The images on this website are either used by permission or are in the public domain. After reviewing this website with a university licensing and copyright expert and discussing it with a practicing attorney, I understand the following: Public domain for artwork occurs after the death of the artist plus 70 years. In addition, recent legal decisions (e.g., Bridgeman v. Corel, 1999; Meshwerks v. Toyota, 2008; Feist v. Rural, 1991) have held that a threshold of originality is required for copyright and that “slavish” reproductions of public domain artworks, even those reproductions involving considerable expertise, do not reach a level of originality sufficient to carry copyright of their own. In its 2008 decision, for example, the US Tenth Circuit Court of Appeals wrote, “[T]he law is becoming increasingly clear: one possesses no copyright interest in reproductions…when these reproductions do nothing more than accurately convey the underlying image.”
This website is not an academic journal, obviously, but it may also be useful to mention here that the fact that some academic journals continue to pay museums and image libraries for reproductions of public domain artworks is largely a matter of tradition and is immaterial as a legal argument. Copyright terms have always been constitutionally limited, and public domain exists for an important societal reason; for more on the ethical and legal ramifications of this subject, see the Duke School of Law Center for the Study of the Public Domain. For more on the legal and ethical ramifications of claiming copyright where no copyright exists, see, among other sources, “Copyfraud” (New York University Law Review), by Jason Mazzone, professor of law at Brooklyn Law School. Finally, on the subject of photographs of public domain artworks, for a recent interview of an intellectual law specialist at the University of Virginia Law School, see here.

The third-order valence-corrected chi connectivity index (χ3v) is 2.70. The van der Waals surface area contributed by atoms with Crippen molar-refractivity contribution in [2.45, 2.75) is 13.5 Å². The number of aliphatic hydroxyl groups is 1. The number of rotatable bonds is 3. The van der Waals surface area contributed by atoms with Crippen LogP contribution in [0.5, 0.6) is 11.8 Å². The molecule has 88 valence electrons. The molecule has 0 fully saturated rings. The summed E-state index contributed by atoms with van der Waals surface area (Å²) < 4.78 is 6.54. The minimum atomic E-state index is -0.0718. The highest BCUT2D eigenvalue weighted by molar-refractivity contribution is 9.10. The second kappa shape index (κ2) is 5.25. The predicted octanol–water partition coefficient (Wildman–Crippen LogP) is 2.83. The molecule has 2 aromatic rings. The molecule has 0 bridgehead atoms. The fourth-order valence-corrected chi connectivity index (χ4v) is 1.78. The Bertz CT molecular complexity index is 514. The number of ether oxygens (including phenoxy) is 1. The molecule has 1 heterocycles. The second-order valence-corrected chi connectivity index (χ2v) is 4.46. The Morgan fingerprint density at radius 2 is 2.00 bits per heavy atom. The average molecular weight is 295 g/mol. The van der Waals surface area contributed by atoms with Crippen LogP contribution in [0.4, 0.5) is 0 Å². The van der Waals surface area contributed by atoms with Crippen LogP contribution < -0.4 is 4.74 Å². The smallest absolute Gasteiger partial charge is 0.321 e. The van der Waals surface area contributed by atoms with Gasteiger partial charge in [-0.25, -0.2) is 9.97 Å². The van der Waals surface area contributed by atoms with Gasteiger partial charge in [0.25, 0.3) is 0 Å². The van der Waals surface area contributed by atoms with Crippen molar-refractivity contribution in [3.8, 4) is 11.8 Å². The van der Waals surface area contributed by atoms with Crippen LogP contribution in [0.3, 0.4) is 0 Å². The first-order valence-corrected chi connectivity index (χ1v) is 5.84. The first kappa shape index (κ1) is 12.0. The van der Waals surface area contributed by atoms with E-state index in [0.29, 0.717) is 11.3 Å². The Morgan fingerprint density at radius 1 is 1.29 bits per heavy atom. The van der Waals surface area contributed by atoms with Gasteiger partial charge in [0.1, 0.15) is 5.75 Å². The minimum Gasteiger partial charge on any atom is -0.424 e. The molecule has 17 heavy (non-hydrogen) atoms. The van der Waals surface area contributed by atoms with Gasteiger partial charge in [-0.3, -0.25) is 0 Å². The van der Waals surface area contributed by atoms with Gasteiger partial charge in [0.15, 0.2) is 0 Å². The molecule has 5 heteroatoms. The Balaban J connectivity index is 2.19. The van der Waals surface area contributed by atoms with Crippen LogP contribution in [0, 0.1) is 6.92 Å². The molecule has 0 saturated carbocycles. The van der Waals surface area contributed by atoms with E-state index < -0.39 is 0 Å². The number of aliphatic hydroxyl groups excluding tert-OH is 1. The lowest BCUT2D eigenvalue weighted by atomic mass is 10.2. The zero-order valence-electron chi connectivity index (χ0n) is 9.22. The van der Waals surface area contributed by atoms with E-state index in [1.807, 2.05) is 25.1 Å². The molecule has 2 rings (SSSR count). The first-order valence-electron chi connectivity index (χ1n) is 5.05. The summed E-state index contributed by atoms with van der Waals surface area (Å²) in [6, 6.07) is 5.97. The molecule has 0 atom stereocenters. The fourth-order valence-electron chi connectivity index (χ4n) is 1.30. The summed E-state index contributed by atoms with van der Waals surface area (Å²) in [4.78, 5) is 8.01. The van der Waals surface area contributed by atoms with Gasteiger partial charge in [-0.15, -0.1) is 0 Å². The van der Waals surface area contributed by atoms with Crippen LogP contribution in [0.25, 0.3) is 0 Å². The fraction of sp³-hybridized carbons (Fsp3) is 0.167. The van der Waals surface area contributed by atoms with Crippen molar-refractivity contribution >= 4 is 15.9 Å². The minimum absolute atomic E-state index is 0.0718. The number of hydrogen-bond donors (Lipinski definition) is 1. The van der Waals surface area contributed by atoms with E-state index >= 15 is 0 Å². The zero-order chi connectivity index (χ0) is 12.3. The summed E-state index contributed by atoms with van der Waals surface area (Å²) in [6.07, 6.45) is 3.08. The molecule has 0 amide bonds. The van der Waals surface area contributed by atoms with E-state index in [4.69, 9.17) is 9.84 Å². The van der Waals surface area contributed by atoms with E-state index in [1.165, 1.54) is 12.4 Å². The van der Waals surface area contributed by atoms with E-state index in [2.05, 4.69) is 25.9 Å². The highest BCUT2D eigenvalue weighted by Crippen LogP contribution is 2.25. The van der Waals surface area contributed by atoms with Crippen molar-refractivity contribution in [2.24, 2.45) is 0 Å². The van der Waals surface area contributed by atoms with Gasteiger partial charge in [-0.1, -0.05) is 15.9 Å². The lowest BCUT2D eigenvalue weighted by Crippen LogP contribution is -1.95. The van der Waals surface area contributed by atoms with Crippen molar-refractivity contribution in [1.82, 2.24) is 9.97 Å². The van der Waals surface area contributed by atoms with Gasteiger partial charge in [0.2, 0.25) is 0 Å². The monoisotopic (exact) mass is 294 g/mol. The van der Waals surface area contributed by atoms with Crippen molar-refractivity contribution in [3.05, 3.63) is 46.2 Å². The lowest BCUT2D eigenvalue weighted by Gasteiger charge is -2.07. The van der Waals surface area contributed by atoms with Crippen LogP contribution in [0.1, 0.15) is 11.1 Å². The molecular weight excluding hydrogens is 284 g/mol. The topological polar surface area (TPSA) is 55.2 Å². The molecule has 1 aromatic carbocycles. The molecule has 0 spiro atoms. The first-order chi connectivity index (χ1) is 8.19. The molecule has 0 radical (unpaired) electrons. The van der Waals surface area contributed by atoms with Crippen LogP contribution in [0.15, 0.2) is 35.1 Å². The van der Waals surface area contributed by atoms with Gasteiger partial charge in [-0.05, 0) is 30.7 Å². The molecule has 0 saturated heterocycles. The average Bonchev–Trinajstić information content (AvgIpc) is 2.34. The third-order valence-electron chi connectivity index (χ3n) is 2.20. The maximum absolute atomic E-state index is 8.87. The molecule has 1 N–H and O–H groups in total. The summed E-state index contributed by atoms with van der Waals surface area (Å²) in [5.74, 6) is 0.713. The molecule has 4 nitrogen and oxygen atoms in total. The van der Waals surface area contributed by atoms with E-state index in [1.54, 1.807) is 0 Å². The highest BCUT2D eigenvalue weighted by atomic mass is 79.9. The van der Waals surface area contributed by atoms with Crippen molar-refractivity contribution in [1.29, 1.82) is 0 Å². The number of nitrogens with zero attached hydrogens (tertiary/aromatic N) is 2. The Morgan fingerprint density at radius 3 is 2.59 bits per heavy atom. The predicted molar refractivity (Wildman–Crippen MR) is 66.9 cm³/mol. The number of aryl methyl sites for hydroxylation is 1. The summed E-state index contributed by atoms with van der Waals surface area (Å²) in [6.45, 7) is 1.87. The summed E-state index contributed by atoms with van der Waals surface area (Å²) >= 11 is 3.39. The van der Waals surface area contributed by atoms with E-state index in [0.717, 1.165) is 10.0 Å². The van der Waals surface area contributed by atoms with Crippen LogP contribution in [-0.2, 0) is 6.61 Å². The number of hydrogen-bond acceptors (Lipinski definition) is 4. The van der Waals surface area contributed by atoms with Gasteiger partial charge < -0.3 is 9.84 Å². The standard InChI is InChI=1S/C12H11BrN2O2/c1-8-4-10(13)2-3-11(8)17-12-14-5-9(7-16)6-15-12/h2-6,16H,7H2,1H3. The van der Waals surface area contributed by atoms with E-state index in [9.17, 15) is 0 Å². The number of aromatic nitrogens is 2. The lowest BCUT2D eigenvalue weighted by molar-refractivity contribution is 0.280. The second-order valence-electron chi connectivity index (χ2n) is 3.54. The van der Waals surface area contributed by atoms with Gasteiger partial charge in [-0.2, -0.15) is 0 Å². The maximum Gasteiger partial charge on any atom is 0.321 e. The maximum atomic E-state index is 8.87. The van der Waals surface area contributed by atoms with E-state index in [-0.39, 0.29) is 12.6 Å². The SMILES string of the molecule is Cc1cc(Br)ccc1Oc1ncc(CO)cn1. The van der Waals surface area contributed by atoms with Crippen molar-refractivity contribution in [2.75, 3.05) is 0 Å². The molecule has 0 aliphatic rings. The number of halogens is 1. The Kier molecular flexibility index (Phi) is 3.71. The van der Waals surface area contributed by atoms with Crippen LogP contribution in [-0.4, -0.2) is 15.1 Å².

Be sure to check the blog for updates to the timeline. I add new items to the timeline fairly regularly, and I often discuss items of interest on the blog as I add them. Readers can comment on individual blog entries rather than commenting via email if they wish (comments are screened for spam then posted regularly). Specific categories of the blog relevant to the timeline include trombone history, alto trombone, and trombone images. There are also “tags” found at the bottom of each blog post; these “tag” words can be used roughly like one might use an index in a book: click on the tag clowns, angel musicians, or Moravians, for example, to see blog posts related to these specialized subjects. The website also has a fairly good search function (upper-right of each page) that may be helpful for finding specific entries.
Again, this is a work in progress. Comments and input are most welcome. Enjoy!